Friday , March 5 2021

Too little sleep can result in drying



It is perfectly normal to feel confused over the overnight throwing and turning or staying too late. But new studies suggest that the cause may be more than just a sleep disorder: You can also dry up, researchers say and drinking more water can help you better.

The study was released this week in the journal To sleep, it was found that people who reported regularly sleeping only six hours at night were 16-59% more likely to be "poorly hydrated" (based on urinary analysis) than those who said they normally slept eight. Both the United States and Chinese adults participated in the study – approximately 25,000 people – and the results were consistent between both populations.

This does not mean that people who sleep less, also drink less; In fact, the researchers actually controlled the total consumption of liquid by some participants. They found that although people told the line the same amount, those who slept less were probably more concentrated urine and other signs of dryness.

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So what's happening? Researchers say it is probably associated with vasopressin hormone that helps regulate body fluidization.

Vasopressin releases both day and night, but the output really rises later in the sleeping cycle, said Associate Professor Asher Rosinger of Assistant Professor of Penn State University, associate professor of biological behavior and anthropology at Penn State University. "So, if you wake up earlier, you may ignore a window where more hormone releases, causing interference with body hydration," he added.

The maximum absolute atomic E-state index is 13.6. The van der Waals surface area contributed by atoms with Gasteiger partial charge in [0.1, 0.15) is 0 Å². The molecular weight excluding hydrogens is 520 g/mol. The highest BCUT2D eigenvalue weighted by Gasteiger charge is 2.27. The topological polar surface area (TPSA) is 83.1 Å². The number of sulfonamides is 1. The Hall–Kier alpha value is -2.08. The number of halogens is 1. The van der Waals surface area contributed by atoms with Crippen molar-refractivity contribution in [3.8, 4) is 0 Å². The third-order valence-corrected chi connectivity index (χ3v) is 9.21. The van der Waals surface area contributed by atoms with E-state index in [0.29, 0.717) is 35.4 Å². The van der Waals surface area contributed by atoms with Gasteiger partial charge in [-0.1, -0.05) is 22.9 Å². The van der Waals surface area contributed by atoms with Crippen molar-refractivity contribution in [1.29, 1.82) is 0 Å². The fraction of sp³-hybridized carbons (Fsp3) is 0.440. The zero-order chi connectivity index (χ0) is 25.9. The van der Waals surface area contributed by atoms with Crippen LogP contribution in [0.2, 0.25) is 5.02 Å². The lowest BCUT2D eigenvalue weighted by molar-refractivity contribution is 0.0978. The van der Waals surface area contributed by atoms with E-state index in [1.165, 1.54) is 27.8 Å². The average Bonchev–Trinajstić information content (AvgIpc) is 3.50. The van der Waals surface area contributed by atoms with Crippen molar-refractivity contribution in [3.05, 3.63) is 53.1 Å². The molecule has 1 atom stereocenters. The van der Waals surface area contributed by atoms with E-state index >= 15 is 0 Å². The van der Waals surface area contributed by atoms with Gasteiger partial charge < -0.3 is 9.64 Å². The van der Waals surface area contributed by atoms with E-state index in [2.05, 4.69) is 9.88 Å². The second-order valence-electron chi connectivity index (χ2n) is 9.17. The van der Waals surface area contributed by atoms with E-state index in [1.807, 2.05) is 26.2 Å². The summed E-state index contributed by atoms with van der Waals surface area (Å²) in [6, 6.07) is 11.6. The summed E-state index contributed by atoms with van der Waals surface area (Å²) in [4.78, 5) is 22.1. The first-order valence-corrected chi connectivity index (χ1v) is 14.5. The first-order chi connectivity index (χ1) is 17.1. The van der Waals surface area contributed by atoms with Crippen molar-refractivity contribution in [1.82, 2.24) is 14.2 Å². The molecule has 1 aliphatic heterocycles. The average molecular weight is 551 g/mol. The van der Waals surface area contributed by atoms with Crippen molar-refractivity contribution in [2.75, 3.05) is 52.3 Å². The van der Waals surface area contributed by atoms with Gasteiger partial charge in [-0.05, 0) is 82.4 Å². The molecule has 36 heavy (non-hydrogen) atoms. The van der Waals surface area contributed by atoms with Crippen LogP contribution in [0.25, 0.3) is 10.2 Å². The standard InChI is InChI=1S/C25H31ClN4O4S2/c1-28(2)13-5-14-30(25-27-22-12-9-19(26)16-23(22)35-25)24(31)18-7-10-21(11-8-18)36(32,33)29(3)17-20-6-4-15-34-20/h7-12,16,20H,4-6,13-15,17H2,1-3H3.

The authors point out that poor sleep has been associated with previous chronic kidney disease studies, and they say that dehydration can be a significant link to a test. Long-term dehydration can also increase the risk of kidney stones and urinary tract infections.

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Since the study was based on independently reported sleeping data and looked at urine results at just one moment, it was only able to find the combination between the two-and-cause-to-relationship ratio. Upcoming studies should look at this relationship over the course of a week, writers write in their paper to understand how people's fluidization and sleep status change every day.

The National Sleep Foundation suggests that adults should get seven to nine hours of sleep per night, and it is best to keep the sleep and wake-up time as consistent as possible. (In this study, sleeping more than nine hours at night did not seem to affect either direction in a hydration situation.)

Of course you do not really have to second The reason why sleeping is bad for you is also related to higher risk of cardiovascular disease, overeating, weight gain (although not related to overweight) and some diabetes. It can also cause short-term problems such as irritability, difficulty concentrating, memory problems and sleepiness.

But dehydration itself has also been shown to cause headaches and fatigue and affect mood, cognition, and physical performance – which can increase the already negative effects of sleepless night. "This research suggests that if you do not get enough sleep, and you feel bad or tired the next day, drink more water," Rosinger said.

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